A prominent political organization has come out against the proposed industrial wind plant in Potter County, arguing that it will adversely affect the state’s only official dark sky preserve at Cherry Springs State Park.
However, a spokesman for the energy giant plotting the wind project argues that the concerns are premature and probably unfounded.
P. Edward Murray, northeast regional director for the “AlGore.org” group, this week issued a statement of support for the Cherry Springs Dark Sky Preserve.
“Cherry Springs State Park is a natural treasure,” Murray said. “The view of the night sky that it gives us, unencumbered by man-made light, is part of our human heritage that must be protected. Therefore, we oppose the construction of any large wind farm.”
AlGore.org is an independent political organization, claiming tens of thousands of members who support the candidacy of Al Gore for President in 2008. Based in San Francisco, Calif., the group is not officially allied with Gore.
Members of Save God’s Country, a Potter County organization formed to fight the wind plant, welcomed the AlGore.org statement and shared it with area media.
Bob White, project director for AES Corporation, said he is investigating any impact his company’s project would have on the skies around the park.
“Our closest turbine is 11 miles, with the bulk of them being 13 to 15 miles from the park,” White said. “The lights will be red and are not very intense.”
White confirmed that his company plans to build upwards of 80 massive wind turbines on ridgetops in Potter County. He asked residents to be open-minded and patient as AES goes through the multifaceted approval process.
The 400-foot-high turbines would be built along a wide swath of high-altitude farmland in Ulysses and Hector townships. AES is making arrangements to lease hundreds of acres on which to build the turbines. Save God’s Country has called for county officials to put the brakes on the wind plant.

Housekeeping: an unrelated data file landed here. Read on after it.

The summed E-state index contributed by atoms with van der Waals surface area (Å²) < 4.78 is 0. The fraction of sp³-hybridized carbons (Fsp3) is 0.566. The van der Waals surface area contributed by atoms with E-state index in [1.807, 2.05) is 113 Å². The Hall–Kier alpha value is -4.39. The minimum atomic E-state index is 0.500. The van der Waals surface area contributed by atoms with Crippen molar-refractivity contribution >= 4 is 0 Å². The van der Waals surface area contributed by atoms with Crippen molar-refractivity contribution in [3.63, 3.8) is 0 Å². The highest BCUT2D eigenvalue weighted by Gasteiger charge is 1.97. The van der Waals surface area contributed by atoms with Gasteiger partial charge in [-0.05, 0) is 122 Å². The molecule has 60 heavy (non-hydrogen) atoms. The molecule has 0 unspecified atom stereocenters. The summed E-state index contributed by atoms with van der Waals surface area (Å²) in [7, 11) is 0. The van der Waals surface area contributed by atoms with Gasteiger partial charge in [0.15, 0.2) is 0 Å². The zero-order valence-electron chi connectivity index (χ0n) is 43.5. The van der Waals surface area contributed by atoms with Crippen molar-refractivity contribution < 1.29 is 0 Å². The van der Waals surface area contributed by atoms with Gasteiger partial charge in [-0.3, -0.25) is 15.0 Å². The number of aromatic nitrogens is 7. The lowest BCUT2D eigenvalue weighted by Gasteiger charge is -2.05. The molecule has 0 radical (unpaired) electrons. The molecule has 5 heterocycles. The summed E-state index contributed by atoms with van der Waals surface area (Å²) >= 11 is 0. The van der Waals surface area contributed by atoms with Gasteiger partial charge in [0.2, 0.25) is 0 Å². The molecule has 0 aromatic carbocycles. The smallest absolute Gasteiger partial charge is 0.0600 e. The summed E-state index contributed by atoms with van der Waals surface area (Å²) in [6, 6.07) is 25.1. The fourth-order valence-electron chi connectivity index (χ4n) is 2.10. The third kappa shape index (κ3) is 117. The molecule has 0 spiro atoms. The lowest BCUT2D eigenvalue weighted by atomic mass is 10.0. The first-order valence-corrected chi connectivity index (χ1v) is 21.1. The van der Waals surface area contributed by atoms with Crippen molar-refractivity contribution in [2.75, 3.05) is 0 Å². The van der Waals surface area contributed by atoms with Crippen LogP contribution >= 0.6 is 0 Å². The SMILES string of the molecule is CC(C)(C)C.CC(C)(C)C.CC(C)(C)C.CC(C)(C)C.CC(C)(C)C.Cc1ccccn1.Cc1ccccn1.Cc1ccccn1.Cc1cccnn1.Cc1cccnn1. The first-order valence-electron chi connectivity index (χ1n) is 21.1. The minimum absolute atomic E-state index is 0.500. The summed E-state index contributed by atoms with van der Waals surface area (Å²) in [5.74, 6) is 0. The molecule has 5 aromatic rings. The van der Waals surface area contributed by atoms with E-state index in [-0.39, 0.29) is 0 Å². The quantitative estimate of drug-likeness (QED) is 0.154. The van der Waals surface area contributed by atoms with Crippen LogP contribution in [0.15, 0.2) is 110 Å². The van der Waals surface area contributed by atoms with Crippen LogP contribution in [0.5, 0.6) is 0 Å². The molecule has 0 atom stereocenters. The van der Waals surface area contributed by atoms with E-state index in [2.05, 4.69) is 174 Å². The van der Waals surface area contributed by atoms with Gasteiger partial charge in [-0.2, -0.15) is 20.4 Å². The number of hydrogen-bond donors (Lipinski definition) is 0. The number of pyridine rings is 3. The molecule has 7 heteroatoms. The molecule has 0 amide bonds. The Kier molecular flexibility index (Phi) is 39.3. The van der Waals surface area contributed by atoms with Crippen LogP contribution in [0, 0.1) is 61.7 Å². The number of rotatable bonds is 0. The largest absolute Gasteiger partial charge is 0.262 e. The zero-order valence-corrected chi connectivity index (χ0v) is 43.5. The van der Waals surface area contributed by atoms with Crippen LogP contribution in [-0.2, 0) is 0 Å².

“There is time to act on an ordinance that puts this project on hold,” said group spokesman Arthur Kear. “No permits have been issued or even applied for, so an immediate act would stop this tragedy from happening.”
The group cites the following as the basis for its objections: damaging health effects, noise pollution, negative impact on wildlife, declining property values, construction of new roads and underground transmission lines, shadow flicker, negative impact on tourism, visual intrusion on the landscape, and absence of any direct energy benefits for Potter County.
Potter County is not the only area that may be targeted for commercial wind energy production. A National Fuel Gas Corp. subsidiary is studying sites in Cameron County for possible location of wind turbines off Rt. 46 in Shippen Township, between Emporium and Smethport.
Other areas of Potter County – including a section of Hebron Township north of Coudersport and the Dutch Hill area between Coudersport and Austin – are also being investigated by wind energy companies.
28 April 2007
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